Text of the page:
Be physically active
Many individuals report and studies confirm that physical activity is a stress reliever.
A study found that when measured objectively, greater physical activity was
associated with the prevention of depression. Effects began when in a 24-hour
period a person replaces sedentary behavior with 15 minutes of vigorous activity
such as running; or more than 1 hour of moderate physical activity (e.g., fast walking);
or some combination of light activity (e.g., standing, stretching, easy chores)
and more vigorous activity.

A meta-analysis of 33 clinical trials, published in JAMA Psychiatry, found that resistance
exercise training was associated with a significant reduction in depressive
symptoms. Long-term studies show that the more physically active people are,
the less likely they are to be depressed, and if they start to exercise, their risk of
depression declines. Measuring this relationship is complicated by the fact that
depressed individuals are less likely to exercise. Although exercise has been documented
to provide a modest improvement in stress-induced mood disorders, such
as depression, the studies show that it is less effective than psychotherapy and drug

Try relaxation techniques
Many people find that guided imagery, progressive muscle relaxation, yoga, tai chi,
meditation, and biofeedback are good antidotes to stress. These and other mindfulness
techniques can be learned from a variety of sources, including mental health
professionals. Herbert Benson has studied the physical effects of meditation and
documented that a variety of techniques have the same calming effect, including the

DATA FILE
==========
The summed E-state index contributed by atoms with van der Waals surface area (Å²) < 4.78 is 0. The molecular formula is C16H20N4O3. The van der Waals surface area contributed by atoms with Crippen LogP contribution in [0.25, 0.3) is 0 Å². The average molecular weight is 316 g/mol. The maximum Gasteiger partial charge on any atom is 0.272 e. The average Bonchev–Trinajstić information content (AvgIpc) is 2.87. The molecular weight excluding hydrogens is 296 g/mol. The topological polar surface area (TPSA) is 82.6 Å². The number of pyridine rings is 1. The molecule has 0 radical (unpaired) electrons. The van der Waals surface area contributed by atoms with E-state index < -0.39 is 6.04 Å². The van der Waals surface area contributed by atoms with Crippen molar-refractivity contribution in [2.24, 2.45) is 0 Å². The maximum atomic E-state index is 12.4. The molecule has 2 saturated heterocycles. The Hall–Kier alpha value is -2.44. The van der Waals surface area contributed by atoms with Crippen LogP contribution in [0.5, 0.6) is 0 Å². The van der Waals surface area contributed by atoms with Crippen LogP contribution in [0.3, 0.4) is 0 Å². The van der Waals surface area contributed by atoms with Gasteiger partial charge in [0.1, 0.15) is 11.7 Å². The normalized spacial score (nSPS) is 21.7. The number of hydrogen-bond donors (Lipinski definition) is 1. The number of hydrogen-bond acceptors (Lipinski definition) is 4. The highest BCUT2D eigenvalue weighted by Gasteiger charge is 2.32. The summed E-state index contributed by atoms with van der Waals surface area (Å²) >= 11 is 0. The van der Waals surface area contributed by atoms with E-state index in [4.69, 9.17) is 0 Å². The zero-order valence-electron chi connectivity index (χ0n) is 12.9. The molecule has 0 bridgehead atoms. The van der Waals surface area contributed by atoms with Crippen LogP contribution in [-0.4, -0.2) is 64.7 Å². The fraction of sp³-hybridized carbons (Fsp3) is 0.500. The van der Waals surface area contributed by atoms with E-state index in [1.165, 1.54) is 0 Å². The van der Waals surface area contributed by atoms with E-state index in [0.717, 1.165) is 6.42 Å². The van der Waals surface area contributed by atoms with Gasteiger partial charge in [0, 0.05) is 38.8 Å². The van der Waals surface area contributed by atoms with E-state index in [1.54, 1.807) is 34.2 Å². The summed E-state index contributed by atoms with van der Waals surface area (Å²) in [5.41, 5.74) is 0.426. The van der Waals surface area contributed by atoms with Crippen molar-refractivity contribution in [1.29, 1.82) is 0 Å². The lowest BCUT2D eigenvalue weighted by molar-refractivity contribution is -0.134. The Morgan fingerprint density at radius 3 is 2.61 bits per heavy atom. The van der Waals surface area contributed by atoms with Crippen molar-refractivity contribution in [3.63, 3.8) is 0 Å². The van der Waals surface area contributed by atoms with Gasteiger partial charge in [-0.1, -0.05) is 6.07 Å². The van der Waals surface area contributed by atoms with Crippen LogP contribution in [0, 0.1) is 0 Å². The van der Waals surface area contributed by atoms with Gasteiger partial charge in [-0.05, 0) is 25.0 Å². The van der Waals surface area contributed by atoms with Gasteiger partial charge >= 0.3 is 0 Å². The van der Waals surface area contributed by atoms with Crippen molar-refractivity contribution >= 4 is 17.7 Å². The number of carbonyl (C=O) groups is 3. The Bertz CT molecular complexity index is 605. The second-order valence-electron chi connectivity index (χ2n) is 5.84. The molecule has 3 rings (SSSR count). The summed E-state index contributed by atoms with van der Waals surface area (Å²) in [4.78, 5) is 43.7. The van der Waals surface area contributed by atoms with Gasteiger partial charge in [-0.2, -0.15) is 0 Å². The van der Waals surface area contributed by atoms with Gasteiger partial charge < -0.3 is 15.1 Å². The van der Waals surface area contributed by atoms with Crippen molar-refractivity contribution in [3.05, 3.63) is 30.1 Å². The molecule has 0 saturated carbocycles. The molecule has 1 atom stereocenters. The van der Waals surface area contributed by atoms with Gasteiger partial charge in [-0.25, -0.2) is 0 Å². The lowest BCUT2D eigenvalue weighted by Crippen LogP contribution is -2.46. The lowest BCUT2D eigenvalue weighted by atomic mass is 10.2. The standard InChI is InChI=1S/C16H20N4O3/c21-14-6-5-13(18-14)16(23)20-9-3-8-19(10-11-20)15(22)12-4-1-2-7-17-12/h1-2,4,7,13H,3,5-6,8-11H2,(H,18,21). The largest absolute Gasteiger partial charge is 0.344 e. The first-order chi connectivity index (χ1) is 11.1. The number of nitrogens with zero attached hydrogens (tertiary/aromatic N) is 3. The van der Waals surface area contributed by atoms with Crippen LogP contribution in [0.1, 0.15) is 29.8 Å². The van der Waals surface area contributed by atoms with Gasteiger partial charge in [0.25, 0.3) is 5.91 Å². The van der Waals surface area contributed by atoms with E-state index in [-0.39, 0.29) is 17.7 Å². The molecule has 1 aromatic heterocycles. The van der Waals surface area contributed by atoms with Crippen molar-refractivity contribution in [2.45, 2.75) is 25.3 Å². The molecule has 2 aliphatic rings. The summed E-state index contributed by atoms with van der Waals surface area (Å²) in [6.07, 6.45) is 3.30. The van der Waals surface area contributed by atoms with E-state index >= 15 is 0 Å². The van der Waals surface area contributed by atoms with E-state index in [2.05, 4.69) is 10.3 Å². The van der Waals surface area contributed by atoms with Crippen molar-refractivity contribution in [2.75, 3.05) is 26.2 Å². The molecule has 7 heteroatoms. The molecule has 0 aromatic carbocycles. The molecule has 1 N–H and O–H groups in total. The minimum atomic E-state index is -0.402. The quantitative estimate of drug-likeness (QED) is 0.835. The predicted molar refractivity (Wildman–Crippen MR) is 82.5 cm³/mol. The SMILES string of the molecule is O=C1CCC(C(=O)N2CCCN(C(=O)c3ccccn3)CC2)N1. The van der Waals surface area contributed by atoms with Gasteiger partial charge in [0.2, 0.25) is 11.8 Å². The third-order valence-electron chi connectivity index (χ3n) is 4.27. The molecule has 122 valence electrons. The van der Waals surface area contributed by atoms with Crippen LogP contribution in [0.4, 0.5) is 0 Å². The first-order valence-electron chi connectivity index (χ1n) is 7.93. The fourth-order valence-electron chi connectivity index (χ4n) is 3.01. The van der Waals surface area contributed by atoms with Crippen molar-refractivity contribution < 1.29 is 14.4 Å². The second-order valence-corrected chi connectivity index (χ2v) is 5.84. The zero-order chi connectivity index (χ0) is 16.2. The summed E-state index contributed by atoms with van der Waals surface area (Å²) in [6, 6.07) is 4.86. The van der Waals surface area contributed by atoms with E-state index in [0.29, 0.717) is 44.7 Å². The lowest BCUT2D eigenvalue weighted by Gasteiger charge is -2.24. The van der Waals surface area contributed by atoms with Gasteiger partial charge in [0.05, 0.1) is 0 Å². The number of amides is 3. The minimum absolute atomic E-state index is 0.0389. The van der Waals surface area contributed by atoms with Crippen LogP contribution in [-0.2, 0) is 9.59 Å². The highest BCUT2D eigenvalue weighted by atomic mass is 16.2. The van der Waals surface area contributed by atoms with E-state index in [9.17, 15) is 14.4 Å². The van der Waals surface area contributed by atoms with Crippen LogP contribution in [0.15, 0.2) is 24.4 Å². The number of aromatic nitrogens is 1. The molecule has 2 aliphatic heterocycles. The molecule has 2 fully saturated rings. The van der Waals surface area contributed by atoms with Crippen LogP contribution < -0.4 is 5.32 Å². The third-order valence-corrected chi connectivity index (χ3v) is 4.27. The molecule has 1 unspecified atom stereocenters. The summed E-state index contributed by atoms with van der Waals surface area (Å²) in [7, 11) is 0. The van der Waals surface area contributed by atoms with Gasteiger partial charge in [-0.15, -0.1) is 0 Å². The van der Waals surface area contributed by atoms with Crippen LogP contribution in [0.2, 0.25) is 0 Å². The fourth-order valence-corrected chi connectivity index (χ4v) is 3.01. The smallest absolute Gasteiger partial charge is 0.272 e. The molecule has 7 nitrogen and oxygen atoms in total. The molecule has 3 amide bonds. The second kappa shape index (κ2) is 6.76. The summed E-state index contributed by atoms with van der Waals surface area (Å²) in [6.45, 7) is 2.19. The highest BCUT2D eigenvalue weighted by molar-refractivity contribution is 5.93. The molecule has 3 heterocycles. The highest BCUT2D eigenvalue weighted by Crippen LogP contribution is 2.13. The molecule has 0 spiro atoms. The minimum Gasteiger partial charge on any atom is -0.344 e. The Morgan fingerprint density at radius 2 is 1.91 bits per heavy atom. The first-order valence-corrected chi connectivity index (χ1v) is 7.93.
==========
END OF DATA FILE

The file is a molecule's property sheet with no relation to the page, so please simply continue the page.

lowering of blood pressure. Dean Ornish advocates yoga for the relief of stress as
a feature of his program for healthy living.

Get enough sleep
Studies of interventions to treat insomnia have led to reductions in depression.
Sleep is important not only to reduce stress and avoid depression but also for overall
health, avoiding accidents, and being productive at work. Lack of sleep makes you
“dumb and dangerous.”

Connect socially and share your feelings
You can get social-support help with stress-induced mood disorders by avoiding
isolation, spending time with other people, and staying connected to your familial
roots and culture. Getting support from your community, friends, family, a counselor,
a doctor, or a clergyperson and sharing your problems can lighten your mental

This blog presents opinions and ideas and is intended to provide helpful general information. I am not engaged in rendering advice or services to the individual reader. The ideas, procedures and suggestions in that are presented are not in any way a substitute for the advice and care of the reader’s own physician or other medical professional based on the reader’s own individual conditions, symptoms or concerns. If the reader needs personal medical, health, dietary, exercise or other assistance or advice the reader should consult a physician and/or other qualified health professionals. The author specifically disclaims all responsibility for any injury, damage or loss that the reader may incur as a direct or indirect consequence of following any directions or suggestions given in this blog or participating in any programs described in this blog or in the book, The Building Blocks of Health––How to Optimize Your Health with a Lifestyle Checklist (available in print or downloaded at Amazon, Apple, Barnes and Noble and elsewhere). Copyright 2021 by J. Joseph Speidel.